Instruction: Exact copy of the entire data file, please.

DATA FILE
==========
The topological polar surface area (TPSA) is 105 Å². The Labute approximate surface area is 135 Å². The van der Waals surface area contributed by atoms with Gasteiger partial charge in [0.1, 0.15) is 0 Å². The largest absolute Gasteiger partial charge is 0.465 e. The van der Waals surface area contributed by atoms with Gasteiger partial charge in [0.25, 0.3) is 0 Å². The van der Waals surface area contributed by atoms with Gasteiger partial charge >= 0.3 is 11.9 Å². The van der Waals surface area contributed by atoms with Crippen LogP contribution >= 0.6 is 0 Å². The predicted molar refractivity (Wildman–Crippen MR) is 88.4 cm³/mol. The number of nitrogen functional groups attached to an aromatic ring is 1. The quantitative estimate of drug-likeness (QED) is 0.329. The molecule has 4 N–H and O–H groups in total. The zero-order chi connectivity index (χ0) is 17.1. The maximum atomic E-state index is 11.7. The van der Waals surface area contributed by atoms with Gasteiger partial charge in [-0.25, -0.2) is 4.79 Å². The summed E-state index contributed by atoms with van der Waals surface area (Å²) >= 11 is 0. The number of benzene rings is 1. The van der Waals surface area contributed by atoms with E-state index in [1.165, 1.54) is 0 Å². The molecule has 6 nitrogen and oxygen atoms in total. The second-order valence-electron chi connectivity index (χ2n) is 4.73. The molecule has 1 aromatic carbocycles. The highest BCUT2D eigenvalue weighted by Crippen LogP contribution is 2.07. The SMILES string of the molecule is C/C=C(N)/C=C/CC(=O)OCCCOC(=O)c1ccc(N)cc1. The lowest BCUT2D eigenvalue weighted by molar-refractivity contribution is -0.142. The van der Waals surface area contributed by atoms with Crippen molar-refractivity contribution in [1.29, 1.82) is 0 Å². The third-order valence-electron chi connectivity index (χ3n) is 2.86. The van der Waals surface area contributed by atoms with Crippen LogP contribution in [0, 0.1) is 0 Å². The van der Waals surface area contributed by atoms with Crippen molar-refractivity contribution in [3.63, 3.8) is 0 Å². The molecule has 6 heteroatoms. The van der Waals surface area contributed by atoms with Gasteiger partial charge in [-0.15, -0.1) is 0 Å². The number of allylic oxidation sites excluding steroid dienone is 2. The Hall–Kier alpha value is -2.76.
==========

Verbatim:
The topological polar surface area (TPSA) is 105 Å². The Labute approximate surface area is 135 Å². The van der Waals surface area contributed by atoms with Gasteiger partial charge in [0.1, 0.15) is 0 Å². The largest absolute Gasteiger partial charge is 0.465 e. The van der Waals surface area contributed by atoms with Gasteiger partial charge in [0.25, 0.3) is 0 Å². The van der Waals surface area contributed by atoms with Gasteiger partial charge >= 0.3 is 11.9 Å². The van der Waals surface area contributed by atoms with Crippen LogP contribution >= 0.6 is 0 Å². The predicted molar refractivity (Wildman–Crippen MR) is 88.4 cm³/mol. The number of nitrogen functional groups attached to an aromatic ring is 1. The quantitative estimate of drug-likeness (QED) is 0.329. The molecule has 4 N–H and O–H groups in total. The zero-order chi connectivity index (χ0) is 17.1. The maximum atomic E-state index is 11.7. The van der Waals surface area contributed by atoms with Gasteiger partial charge in [-0.25, -0.2) is 4.79 Å². The summed E-state index contributed by atoms with van der Waals surface area (Å²) >= 11 is 0. The number of benzene rings is 1. The van der Waals surface area contributed by atoms with E-state index in [1.165, 1.54) is 0 Å². The molecule has 6 nitrogen and oxygen atoms in total. The second-order valence-electron chi connectivity index (χ2n) is 4.73. The molecule has 1 aromatic carbocycles. The highest BCUT2D eigenvalue weighted by Crippen LogP contribution is 2.07. The SMILES string of the molecule is C/C=C(N)/C=C/CC(=O)OCCCOC(=O)c1ccc(N)cc1. The lowest BCUT2D eigenvalue weighted by molar-refractivity contribution is -0.142. The van der Waals surface area contributed by atoms with Crippen molar-refractivity contribution in [1.29, 1.82) is 0 Å². The third-order valence-electron chi connectivity index (χ3n) is 2.86. The van der Waals surface area contributed by atoms with Crippen LogP contribution in [0, 0.1) is 0 Å². The van der Waals surface area contributed by atoms with Crippen molar-refractivity contribution in [3.63, 3.8) is 0 Å². The molecule has 6 heteroatoms. The van der Waals surface area contributed by atoms with Gasteiger partial charge in [-0.15, -0.1) is 0 Å². The number of allylic oxidation sites excluding steroid dienone is 2. The Hall–Kier alpha value is -2.76.